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A Network Attached Storage is a reliable solution for home users and small-sized enterprises. NAS offers its durable work, data protection, and high storage of capacity due to the implemented RAID system.

A Redundant Array of Independent Disks is a flexible solution for any type, brand, and model of NAS. Used for better performance, RAID delivers several benefits for NAS devices. However, to obtain all the advantages of RAID usage on your device, it is essential to find the most efficient RAID level.

NAS with RAID - Various RAID Configurations


RAID 0 is a combination of two or more hard drives within the system. These drives are used to increase the storage capacity and performance but do not provide fault tolerance. Hence, a fault within one of the drives results in the inaccessibility of all the files in the array.

Our team does not recommend using RAID 0 in your NAS, as it provides less reliability than other levels. This level splits data across multiple drives, so there is no complete copy of your data stored somewhere safe. 

In conclusion, using RAID 0 on NAS is possible, but it is risky. It does not provide redundancy for the device, which makes it susceptible to complete data loss situations. 


RAID 1 often consists of two drives. Data is mirrored, so the system provides fault tolerance and has lower consequences of failure.

Read performance increases and write performance is equal to the speed of the individual hard drive.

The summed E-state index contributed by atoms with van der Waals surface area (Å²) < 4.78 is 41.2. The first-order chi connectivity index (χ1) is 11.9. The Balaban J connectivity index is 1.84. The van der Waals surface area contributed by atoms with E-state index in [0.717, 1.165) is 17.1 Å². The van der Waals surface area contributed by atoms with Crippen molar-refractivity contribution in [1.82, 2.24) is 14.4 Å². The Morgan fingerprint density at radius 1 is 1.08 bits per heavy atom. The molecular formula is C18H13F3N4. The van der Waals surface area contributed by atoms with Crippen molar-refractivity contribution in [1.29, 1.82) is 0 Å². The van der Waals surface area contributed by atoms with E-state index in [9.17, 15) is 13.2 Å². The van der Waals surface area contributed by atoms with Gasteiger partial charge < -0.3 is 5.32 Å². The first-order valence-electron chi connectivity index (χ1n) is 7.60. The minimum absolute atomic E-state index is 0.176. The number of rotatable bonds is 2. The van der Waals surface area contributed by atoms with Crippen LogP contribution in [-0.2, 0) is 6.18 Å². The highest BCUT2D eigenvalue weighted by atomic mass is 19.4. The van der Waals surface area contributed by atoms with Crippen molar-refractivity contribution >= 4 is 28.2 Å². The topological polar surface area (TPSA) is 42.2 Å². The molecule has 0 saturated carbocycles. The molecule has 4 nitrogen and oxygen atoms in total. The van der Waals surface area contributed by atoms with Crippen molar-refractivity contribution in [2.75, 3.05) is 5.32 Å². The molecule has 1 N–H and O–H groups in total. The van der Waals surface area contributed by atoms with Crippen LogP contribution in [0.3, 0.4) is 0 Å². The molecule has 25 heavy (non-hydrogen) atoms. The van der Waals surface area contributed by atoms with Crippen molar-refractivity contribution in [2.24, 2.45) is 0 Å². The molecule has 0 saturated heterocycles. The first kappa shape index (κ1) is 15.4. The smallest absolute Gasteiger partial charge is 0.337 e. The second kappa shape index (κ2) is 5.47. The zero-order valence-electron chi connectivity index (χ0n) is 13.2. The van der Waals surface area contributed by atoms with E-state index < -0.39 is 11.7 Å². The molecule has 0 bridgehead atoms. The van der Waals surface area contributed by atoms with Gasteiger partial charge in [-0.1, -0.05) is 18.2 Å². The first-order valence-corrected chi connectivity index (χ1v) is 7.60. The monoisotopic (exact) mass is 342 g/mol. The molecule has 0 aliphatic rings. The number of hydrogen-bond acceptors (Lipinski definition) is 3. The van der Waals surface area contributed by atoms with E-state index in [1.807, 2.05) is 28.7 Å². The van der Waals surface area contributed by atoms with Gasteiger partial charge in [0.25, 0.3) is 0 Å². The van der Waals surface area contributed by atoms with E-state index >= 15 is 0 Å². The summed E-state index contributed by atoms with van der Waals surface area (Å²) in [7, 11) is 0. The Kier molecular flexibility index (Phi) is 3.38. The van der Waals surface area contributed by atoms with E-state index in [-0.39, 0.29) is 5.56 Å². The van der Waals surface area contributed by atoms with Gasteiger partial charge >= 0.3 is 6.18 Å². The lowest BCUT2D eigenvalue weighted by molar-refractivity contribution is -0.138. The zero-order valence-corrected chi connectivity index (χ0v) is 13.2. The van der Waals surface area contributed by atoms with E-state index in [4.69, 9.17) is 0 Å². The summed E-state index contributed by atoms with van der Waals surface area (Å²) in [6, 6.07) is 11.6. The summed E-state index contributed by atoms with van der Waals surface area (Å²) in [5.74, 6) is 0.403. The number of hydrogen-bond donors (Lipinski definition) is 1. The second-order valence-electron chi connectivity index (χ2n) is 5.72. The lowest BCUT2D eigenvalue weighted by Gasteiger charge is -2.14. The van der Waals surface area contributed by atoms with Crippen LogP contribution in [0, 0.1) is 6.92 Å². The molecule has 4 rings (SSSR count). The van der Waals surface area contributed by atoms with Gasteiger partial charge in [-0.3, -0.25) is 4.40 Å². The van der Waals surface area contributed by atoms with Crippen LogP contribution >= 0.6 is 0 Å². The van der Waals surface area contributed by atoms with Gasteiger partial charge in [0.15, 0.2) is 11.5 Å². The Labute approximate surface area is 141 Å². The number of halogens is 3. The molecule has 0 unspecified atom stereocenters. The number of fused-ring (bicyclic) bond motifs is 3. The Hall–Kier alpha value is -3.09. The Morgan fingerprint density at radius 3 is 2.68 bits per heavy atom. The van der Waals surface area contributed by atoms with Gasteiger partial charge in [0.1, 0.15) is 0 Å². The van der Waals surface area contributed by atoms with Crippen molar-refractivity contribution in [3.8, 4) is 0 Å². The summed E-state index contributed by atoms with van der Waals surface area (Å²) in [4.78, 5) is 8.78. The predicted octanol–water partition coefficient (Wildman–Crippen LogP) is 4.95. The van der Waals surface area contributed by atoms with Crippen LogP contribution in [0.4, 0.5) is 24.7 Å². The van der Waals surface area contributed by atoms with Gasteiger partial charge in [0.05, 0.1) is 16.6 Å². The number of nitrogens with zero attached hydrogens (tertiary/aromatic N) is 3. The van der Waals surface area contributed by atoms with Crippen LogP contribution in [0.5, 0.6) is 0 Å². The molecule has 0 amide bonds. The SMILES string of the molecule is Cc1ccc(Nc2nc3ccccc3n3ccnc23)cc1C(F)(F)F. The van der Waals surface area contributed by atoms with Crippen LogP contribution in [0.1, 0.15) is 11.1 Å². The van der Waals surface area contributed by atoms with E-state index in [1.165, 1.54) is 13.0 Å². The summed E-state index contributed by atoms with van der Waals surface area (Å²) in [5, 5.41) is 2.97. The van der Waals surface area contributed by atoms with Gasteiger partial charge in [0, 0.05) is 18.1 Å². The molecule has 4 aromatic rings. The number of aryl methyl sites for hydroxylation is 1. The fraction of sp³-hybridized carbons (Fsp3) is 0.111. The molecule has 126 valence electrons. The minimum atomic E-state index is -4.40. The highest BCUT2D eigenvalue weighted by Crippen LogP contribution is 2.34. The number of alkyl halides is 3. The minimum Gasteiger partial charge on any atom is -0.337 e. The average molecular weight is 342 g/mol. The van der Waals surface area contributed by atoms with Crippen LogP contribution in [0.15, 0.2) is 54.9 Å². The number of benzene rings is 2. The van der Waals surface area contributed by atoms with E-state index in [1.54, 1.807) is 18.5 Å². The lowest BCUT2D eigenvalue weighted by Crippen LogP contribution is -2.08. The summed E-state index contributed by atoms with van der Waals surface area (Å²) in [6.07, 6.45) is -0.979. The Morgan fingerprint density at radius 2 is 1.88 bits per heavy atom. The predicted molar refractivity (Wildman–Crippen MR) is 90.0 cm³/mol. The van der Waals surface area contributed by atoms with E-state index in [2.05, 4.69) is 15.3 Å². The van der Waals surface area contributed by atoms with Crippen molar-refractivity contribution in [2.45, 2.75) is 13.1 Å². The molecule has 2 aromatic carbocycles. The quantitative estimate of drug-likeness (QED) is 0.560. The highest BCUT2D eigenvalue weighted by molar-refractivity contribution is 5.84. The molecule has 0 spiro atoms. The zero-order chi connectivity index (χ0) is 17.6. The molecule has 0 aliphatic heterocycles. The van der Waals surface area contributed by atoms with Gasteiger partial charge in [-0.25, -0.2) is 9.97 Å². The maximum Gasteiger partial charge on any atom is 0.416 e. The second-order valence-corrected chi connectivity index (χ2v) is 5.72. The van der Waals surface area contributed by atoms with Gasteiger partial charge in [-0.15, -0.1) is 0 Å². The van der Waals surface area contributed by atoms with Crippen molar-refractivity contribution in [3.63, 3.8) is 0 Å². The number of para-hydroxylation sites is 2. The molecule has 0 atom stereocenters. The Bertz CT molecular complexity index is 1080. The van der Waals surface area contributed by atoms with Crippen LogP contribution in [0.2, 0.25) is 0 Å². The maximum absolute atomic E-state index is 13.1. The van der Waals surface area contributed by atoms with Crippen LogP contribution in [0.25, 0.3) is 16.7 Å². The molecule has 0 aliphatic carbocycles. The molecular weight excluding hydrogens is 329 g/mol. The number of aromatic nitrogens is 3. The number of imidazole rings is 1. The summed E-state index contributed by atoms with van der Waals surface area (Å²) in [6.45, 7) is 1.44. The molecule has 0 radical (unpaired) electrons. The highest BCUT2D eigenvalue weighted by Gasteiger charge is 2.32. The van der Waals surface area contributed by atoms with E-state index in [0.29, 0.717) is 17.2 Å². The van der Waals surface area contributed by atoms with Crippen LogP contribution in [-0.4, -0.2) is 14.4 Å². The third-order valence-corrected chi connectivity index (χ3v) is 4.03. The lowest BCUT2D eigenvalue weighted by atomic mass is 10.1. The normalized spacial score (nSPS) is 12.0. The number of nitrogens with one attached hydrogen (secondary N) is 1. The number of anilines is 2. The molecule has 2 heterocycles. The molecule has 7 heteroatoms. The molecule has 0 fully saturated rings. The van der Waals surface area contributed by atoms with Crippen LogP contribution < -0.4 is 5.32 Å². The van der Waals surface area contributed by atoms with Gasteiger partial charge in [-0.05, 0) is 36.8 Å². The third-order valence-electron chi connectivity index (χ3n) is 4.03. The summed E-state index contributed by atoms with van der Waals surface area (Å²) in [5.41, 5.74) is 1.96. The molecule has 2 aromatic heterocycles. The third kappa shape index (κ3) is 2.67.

Failure of a single drive does not result in complete loss of data. RAID 1 is used when fault tolerance is a high priority and capacity or performance is of secondary importance.

If we consider RAID 1 usage in NAS, it is preferable to use it for NAS with two bays. However, if you have an opportunity to use more drives in your Network Attached Storage, then we recommend considering other RAID levels.


RAID 5 is one of the most widespread levels. It provides fault tolerance and a high level of performance. RAID 5 requires at least three disk drives. This level offers resiliency if one drive fails and data from it is restored using parity. After the recovery, the data is distributed to the remaining disks.
However, the failure of one of the disks does not stay unnoticed, as the read/write speed significantly decreases. RAID 5 is a great solution when capacity and cost are more significant factors than performance.